! Rather, timely known. 2 What it is that at once incites you to speak, and restrains you from ir. 3 Empery is a word fignifying lovereign command; now obsolete. 4 A masculine, forward girl is still called a lombuy. 5 Gross dirumpets, hired with the very penfion which you allow

Jour husband.

Imo. Pray, what is't?

I must aboard to-morrow. lach. Some dozen Romaris of us, and your lord, lino. O, no, no. (The best feather of our wing) have mingled sums, Tach. Yes, I beseech ; or I hall short my word, To buy a present for the emperor ;

By length’ning my return. From Gallia
Which I, the factor for the rest, have done I crufs'd the feas on purpose, and on promise
In France : 'Tis plate, of rare device ; and jewels, To see your grace.
Of rich and exquisite form; their values great ;

Im3. I thank you for your pains ;
And I am something curious, being itrange ', But not away to-morrow?
To have them in life stowage; May ic please you Jach. O, I must, madam :
To take them in protection ?

Therefore I shall beseech you, if you please
Imo. Willingly ;

To greet your lord with writing, do't tu-night : And pawn mine honour for their safety : since I have out-itood my time, which is material My lord hath interest in then, I will keep them To the tender of our present. In my bed-chamber.

Imo. I will write. lacb. They are in a trunk,

Send your trunk to me; it shall safe be kept, Attended by my men: I will make bold And truly yielded you : You are very welcome. To send theni to you, only for this night;

[Exunt.

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S CE N E 1.

2 Lord. Ay, it is fit for your lordship only. Cymbeline's Palace.

Clot. Why, so I say.

i Lid. Did you hear of a stranger, that's comic Enter Cloen, and two Lords.

to court to-night? Clor. AS there ever inan had such luck! Ciot. A itranger! and I not know on 't !

when I kiss'd the jack ? upon an up 2 Lord. He's a strange fellow himself, and knows cast, to be hit away! I had a hundred pound it not.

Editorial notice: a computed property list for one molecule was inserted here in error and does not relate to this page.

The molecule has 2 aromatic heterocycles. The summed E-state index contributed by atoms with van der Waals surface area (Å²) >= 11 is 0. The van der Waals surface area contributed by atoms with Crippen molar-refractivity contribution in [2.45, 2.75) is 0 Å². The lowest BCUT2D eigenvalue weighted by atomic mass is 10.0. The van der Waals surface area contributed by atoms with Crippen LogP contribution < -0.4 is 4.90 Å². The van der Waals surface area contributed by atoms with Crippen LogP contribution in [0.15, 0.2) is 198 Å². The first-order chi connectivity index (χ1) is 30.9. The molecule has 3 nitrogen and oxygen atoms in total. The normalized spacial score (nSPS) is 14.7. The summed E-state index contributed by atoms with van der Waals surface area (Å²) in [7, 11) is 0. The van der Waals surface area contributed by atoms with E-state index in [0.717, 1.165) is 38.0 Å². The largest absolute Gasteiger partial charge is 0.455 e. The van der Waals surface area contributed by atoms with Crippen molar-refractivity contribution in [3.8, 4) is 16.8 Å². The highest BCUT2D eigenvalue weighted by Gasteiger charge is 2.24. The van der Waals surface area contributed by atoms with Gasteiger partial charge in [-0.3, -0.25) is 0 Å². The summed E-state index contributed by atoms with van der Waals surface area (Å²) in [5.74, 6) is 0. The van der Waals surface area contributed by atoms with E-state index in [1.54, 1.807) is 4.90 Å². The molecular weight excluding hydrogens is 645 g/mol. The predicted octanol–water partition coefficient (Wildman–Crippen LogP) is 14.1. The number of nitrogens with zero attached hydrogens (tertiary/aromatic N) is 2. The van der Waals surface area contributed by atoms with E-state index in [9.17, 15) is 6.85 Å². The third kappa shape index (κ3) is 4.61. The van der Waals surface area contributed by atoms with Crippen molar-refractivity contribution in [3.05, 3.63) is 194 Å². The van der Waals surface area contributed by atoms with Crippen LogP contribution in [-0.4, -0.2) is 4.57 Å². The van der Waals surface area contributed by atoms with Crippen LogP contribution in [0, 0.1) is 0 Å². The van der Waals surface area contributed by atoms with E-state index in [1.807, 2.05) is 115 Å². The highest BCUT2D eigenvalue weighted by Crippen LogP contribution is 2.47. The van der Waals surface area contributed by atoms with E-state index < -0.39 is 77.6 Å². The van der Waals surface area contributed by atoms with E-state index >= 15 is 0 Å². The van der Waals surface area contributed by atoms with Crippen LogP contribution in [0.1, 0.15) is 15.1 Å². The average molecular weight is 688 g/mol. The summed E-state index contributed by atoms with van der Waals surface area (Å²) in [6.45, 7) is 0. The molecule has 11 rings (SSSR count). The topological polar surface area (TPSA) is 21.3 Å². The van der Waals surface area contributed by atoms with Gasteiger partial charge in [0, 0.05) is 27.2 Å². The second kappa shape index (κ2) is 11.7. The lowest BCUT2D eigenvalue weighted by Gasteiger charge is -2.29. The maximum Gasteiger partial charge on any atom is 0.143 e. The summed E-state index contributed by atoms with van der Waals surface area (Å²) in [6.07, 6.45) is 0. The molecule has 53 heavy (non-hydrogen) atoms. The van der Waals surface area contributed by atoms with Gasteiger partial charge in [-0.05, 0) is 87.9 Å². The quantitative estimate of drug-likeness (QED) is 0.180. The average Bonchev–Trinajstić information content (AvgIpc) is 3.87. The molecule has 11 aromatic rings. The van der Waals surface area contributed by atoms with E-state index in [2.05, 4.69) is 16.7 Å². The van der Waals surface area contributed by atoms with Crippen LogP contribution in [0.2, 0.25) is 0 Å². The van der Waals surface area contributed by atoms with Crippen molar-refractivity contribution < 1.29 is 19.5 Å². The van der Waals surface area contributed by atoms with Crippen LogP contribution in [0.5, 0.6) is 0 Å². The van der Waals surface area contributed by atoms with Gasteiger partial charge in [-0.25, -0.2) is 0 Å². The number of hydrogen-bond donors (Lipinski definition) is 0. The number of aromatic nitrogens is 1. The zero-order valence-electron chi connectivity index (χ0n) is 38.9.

[-Alide. on't: And then a whorefon jackanapes must take

i Loid. There's an Italian come; and, 'tis thought, me up for swearing; as if I borrow'd my oaths of one of Leonatus' friends. him, and might not spend them at my pleature.

Clor. Leonatus! a banith'd rascal; and he's ano. i Lord. What got he by that? You have broke ther, whalioever he be. Who told you of this his pate with your bowl.

tranger? 2 Lord. If his wit had been like him that broke i Lord. One of your lordship's pages, it, it would have run all out.

[Alide. Clot. Is it fit, I went to look upon him? Is Clor. When a gentleman is dispos’d to swear, it there no derogation in 't? is not for any standers-by to curtail his oaths: Ha? i Lord. You cannot derogate, my lord.

2 Lord. No, my lord; nor crop the ears of Clot. Not easily, I think. them.

(Alde. 2 Lord. You are a fool granted ; therefore your Clot. Whoreson dog !-I give him satisfaction issues being foolish, do not derogate. [Afida. 'Would, he had been one of my rank !

Clot. Come, I'll go see this Italian: What I 2 Lord. To have smelt like a fool. [Afde. have lost to-clay at bowls, I'll win to-night of him.

Clot. I am not vex'd more at any thing in the Come, go. earth, -A pox on 't! I had rather not be fo 2 Lord. I'll attend your lordship. noble as I am ; they dare not fight with me, ber

[Eveunt Claten, and first Lord, cause of the queen my mother ; every jack-llave That such a crafty devil as his mother hath his belly full of fighting, and I must go up Should yield the world this afs! a woman, that and down like a cock that no body can match. Bears all down with her brain ; and this lier con

2 Lord. You are a cock and a capon too ; and Cannot take two from twenty for his heart, you crow, cock, with your comb ons, [-jide. And leave eighteen. Alas, poor princeis, Clot. Say'lt thou ?

Thou divine Imogen, wliat thou endur'st! i Lord. It is not fit your lordthip should Betwixt a facher by thy step-dame govern'd; undertake every companion + that you give offence A mother hourly coining plots; a wooer, to,

More hateful than the foul expulsion is Clat. No, I know that : but it is fit, I should of thy dear husband, than that horrid act commit offence to my inferiors.

Of the divorce he'd make! The heavens hold firm, ii.e. being a stranger. 2 The jack is the small bowl at which the others are aimed. He who is nearest to it wins. To kiss the jack is a Itate of great advantage, 3 The allulion is to a foul's cap, which hath a comb like a cock's. A i. c. every fellow.

The

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The walls of thy dear honour ; keep unshak'd Why Tould I write this down, that's riveted,
That temple, thy fair mind; that thou may'st stand, Screw'd to my memory? She hath been reading,